Director/Screenplay – Alex Cox, Producers – Peter McCarthy & Jonathan Wacks, Photography – Robby Muller, Music – Steven Hefsteter & Tito Larriva, Special Effects – Roger George & Robby Knott, Electronic Effects – Electric Melody Studios, Art Direction – Linda Burbank & J. Rae Fox. Production Company – Edge City
Emilio Estevez (Otto Maddox), Harry Dean Stanton (Bud), Sy Richardson (Lite), Olivia Barash (Leila), Tracey Walter (Miller), Susan Barnes (Agent Rogers), Fox Harris (J. Frank Parnell), Tom Finnegan (Oly), Del Zamora (Lagarto Rodriguez), Eddie Velez (Napo)
Disaffected L.A. punk Otto Maddox is fired from his job in a supermarket then walks out on his girlfriend after he finds her making out with another guy. He is approached by Bud who offers Otto money to drive his car home while he picks up what he says is his wife’s car. It turns out that Bud is a ‘repo man’ whose job is repossessing cars whose owners have fallen behind in payments. Otto is disgusted at being fooled but later accepts a job offer from Bud. While Otto is learning the trade, a $20,000 reward goes out for a 1964 Chevy Malibu being driven about the city by a scientist, which houses radioactive aliens in the trunk. Suddenly every rival repo man, along with government agents, is converging to try and find the Chevy.
This amusingly offbeat film gained an instant cult reputation upon its release. It was celebrated for its eccentric sense of humour and punk sarcasm. The fun in the film is director Alex Cox’s careeringly sense of offbeat humour. The opening scene sets the tone perfectly – a cop pulls over a seemingly drunken driver on a desert highway and opens the trunk despite a warning “You don’t want to do that,” whereupon the trunk starts glowing and the car takes off leaving only a pair of smoking boots behind, while the soundtrack blasts into a loud and mean Iggy Pop track.
Repo Man is a wildly out-of-control film – Alex Cox throws in a kitchen sink full of lunacies, none of which ever seem to coalesce into a plot. This is particularly evident in the middle where all the subplots about various people trying to steal the car slows things to a repetitive standstill. However, the film arrives at an ending that comes so mellow and strung-out that it is downright hilarious.
The tone of Repo Man could, if anything, be described as post-punk punk. The film vents sarcastic against middle class values and aspirations but then equally amusingly turns around and vents cynical about its punk own ideals. In one scene, a dying punk tells his girlfriend how he wants to give up his life of crime and marry her, “I blame society. Society made me what I am,” while Emilio Estevez stands on sneering, “Bullshit, you’re just a suburban punk like me.”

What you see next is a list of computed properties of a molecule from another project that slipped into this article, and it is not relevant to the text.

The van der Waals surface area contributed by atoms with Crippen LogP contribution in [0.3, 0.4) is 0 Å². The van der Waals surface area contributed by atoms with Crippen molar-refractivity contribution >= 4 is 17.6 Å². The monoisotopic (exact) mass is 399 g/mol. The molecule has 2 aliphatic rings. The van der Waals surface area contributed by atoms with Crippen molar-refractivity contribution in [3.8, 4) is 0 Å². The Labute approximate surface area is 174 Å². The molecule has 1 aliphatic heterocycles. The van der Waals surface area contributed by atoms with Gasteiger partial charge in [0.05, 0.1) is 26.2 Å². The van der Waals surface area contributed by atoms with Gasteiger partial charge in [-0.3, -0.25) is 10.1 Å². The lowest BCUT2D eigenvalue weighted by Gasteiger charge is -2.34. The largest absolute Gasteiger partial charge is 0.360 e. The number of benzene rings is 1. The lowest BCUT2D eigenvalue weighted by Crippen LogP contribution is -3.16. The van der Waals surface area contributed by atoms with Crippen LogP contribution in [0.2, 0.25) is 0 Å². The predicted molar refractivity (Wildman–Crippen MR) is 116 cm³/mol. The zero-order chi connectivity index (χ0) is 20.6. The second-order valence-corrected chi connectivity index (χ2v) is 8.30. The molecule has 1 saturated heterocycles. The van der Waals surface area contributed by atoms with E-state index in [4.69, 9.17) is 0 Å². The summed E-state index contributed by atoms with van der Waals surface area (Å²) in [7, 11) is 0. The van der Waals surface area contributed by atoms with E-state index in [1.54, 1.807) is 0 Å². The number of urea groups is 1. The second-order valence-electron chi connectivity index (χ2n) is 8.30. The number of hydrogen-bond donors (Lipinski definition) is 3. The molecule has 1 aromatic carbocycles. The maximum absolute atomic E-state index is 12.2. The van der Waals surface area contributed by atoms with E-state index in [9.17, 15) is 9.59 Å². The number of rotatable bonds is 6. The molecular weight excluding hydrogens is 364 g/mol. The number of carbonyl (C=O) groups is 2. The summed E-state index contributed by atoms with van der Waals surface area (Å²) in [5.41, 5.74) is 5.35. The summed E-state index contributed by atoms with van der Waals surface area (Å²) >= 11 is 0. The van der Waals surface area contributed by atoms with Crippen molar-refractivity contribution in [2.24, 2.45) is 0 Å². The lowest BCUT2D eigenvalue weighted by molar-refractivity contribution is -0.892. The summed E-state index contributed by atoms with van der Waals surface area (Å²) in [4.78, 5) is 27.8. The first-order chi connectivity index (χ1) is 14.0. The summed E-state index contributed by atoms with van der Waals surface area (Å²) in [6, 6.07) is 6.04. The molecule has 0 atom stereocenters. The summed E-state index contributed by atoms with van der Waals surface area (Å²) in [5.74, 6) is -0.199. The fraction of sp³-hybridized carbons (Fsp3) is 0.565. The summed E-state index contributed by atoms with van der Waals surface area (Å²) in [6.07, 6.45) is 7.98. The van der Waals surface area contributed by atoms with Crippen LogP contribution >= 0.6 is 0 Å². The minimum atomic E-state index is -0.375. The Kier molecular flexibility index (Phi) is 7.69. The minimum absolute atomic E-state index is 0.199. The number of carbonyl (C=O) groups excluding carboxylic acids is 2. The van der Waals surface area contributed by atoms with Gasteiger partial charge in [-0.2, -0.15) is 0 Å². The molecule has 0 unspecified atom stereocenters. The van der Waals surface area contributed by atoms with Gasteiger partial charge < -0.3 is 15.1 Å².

If anything though, Repo Man is less a punk film than it is a stoner film. All of Emilio Estevez’s experiences are denoted by an impassively all-fitting “That was intense.” It is a celebration of the sort of tripped-out mental space where nonsense ideas take on a profundity and a tabloid magazine vision of conspiratorial UFO nuttiness takes on some kind of reality. Tracey Walter has an hilarious monologue about the ‘cosmic unconscious’ and seemingly random coincidence, the sort of abstract profundities that come to people while Under the Influence, all of which seems to underlie the film. The wonderfully mellow ending the film eventually reaches is not unakin to the light trip in 2001: A Space Odyssey (1968) or Richard Dreyfuss’s being carried away in a ship full of lights at the end of Close Encounters of the Third Kind (1977), albeit relayed more as a stoned shaggy dog ending than a wondrous journey.
There is good casting, particularly in Harry Dean Stanton who seems completely in his element and gives one of the best performances he has ever given, and Emilio Estevez, who walks through the film with a face of amusingly blank indifference. There is a gutsy up-front punk score with the best tracks being Iggy Pop’s credits track and a very funny punk parody performed by L.A. punk group The Circle Jerks.
Alex Cox later made a sequel-in-name-only with the disappointing Repo Chick (2009), an equally surreal film where the basics were recast with a female character. He had earlier written a sequel following Emilio Estevez’s character but this was never produced and later adapted into the graphic novel Waldo’s Hawaiian Journey (2008). Repo Man is unrelated to either Repo: The Genetic Opera (2008) or Repo Men (2010), which are both set in futures where organ repossession is legal.
Repo Man announced Alex Cox as a talent worth watching. Cox continued his interest in punk with Sid and Nancy (1986), a fine biopic of doomed Sex Pistols guitarist Sid Vicious. Alas, Alex Cox’s subsequent films – the quasi-surreal modern Western Straight to Hell (1987), The Highway Patrolman (1993), Death and the Compass (1996), based on a Jorge Luis Borges story, and Searchers 2.0 (2007) – never amounted to much and often seem obscure and amateurish. He returned to the fantasy genre with the semi-fantastical The Winner (1996) about a man who never loses at the gambling tables; the surreal Three Businessmen (1998), which consists of a philosophical dialogue between two men as they cross a cityscape that somehow merges into several different international cities, all ending on a Biblical shaggy dog ending; Revengers Tragedy (2002), a Jacobean revenge drama translated to a near future setting; and the adaptation of Harry Harrison’s sf satire Bill the Galactic Hero (2014). Cox also co-wrote Terry Gilliam’s surreal, tripped-out adaptation of Hunter S. Thompson’s Fear and Loathing in Las Vegas (1998).